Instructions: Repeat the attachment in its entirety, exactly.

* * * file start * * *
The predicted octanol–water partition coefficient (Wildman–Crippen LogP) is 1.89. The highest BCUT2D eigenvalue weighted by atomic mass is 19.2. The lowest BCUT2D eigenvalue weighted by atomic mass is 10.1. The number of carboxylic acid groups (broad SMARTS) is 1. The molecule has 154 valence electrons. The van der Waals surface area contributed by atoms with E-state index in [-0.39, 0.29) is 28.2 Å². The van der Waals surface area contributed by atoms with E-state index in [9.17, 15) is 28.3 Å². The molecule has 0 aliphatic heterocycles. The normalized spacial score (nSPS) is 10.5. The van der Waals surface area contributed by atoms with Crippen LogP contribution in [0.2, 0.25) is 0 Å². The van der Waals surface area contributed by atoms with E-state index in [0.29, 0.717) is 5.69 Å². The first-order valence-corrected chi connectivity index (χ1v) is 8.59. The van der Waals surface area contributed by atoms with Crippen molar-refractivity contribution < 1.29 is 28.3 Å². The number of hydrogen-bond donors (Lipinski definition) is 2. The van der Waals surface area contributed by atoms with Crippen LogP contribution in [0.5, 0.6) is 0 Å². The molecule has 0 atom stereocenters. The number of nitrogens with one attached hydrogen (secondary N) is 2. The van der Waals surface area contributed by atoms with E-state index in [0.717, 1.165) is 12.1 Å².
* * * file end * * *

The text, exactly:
The predicted octanol–water partition coefficient (Wildman–Crippen LogP) is 1.89. The highest BCUT2D eigenvalue weighted by atomic mass is 19.2. The lowest BCUT2D eigenvalue weighted by atomic mass is 10.1. The number of carboxylic acid groups (broad SMARTS) is 1. The molecule has 154 valence electrons. The van der Waals surface area contributed by atoms with E-state index in [-0.39, 0.29) is 28.2 Å². The van der Waals surface area contributed by atoms with E-state index in [9.17, 15) is 28.3 Å². The molecule has 0 aliphatic heterocycles. The normalized spacial score (nSPS) is 10.5. The van der Waals surface area contributed by atoms with Crippen LogP contribution in [0.2, 0.25) is 0 Å². The van der Waals surface area contributed by atoms with E-state index in [0.29, 0.717) is 5.69 Å². The first-order valence-corrected chi connectivity index (χ1v) is 8.59. The van der Waals surface area contributed by atoms with Crippen molar-refractivity contribution < 1.29 is 28.3 Å². The number of hydrogen-bond donors (Lipinski definition) is 2. The van der Waals surface area contributed by atoms with Crippen LogP contribution in [0.5, 0.6) is 0 Å². The molecule has 0 atom stereocenters. The number of nitrogens with one attached hydrogen (secondary N) is 2. The van der Waals surface area contributed by atoms with E-state index in [0.717, 1.165) is 12.1 Å².